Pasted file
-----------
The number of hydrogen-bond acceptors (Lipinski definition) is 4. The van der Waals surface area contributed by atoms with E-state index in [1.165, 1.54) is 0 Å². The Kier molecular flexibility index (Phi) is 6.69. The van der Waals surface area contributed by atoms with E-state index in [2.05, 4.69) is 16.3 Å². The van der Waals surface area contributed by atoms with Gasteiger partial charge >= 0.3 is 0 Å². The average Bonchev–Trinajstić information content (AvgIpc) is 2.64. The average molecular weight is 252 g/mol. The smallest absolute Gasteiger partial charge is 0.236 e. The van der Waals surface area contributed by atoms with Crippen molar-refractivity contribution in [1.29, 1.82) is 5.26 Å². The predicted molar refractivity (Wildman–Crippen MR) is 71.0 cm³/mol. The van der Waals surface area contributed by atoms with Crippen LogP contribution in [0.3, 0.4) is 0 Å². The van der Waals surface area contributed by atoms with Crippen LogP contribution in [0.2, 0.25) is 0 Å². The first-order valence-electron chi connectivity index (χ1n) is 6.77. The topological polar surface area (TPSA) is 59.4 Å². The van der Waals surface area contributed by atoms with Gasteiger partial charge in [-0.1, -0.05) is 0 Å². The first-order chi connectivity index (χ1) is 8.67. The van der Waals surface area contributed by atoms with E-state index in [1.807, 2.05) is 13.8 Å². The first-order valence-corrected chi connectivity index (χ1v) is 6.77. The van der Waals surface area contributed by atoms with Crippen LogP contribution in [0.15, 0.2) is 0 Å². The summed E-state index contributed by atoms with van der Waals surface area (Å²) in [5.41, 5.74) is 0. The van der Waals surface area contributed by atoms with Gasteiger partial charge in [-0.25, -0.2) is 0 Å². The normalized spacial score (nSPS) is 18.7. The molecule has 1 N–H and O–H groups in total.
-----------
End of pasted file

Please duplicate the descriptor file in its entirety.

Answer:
The number of hydrogen-bond acceptors (Lipinski definition) is 4. The van der Waals surface area contributed by atoms with E-state index in [1.165, 1.54) is 0 Å². The Kier molecular flexibility index (Phi) is 6.69. The van der Waals surface area contributed by atoms with E-state index in [2.05, 4.69) is 16.3 Å². The van der Waals surface area contributed by atoms with Gasteiger partial charge >= 0.3 is 0 Å². The average Bonchev–Trinajstić information content (AvgIpc) is 2.64. The average molecular weight is 252 g/mol. The smallest absolute Gasteiger partial charge is 0.236 e. The van der Waals surface area contributed by atoms with Crippen molar-refractivity contribution in [1.29, 1.82) is 5.26 Å². The predicted molar refractivity (Wildman–Crippen MR) is 71.0 cm³/mol. The van der Waals surface area contributed by atoms with Crippen LogP contribution in [0.3, 0.4) is 0 Å². The van der Waals surface area contributed by atoms with Crippen LogP contribution in [0.2, 0.25) is 0 Å². The first-order valence-electron chi connectivity index (χ1n) is 6.77. The topological polar surface area (TPSA) is 59.4 Å². The van der Waals surface area contributed by atoms with Gasteiger partial charge in [-0.1, -0.05) is 0 Å². The first-order chi connectivity index (χ1) is 8.67. The van der Waals surface area contributed by atoms with E-state index in [1.807, 2.05) is 13.8 Å². The first-order valence-corrected chi connectivity index (χ1v) is 6.77. The van der Waals surface area contributed by atoms with Crippen LogP contribution in [0.15, 0.2) is 0 Å². The summed E-state index contributed by atoms with van der Waals surface area (Å²) in [5.41, 5.74) is 0. The van der Waals surface area contributed by atoms with Gasteiger partial charge in [-0.25, -0.2) is 0 Å². The normalized spacial score (nSPS) is 18.7. The molecule has 1 N–H and O–H groups in total.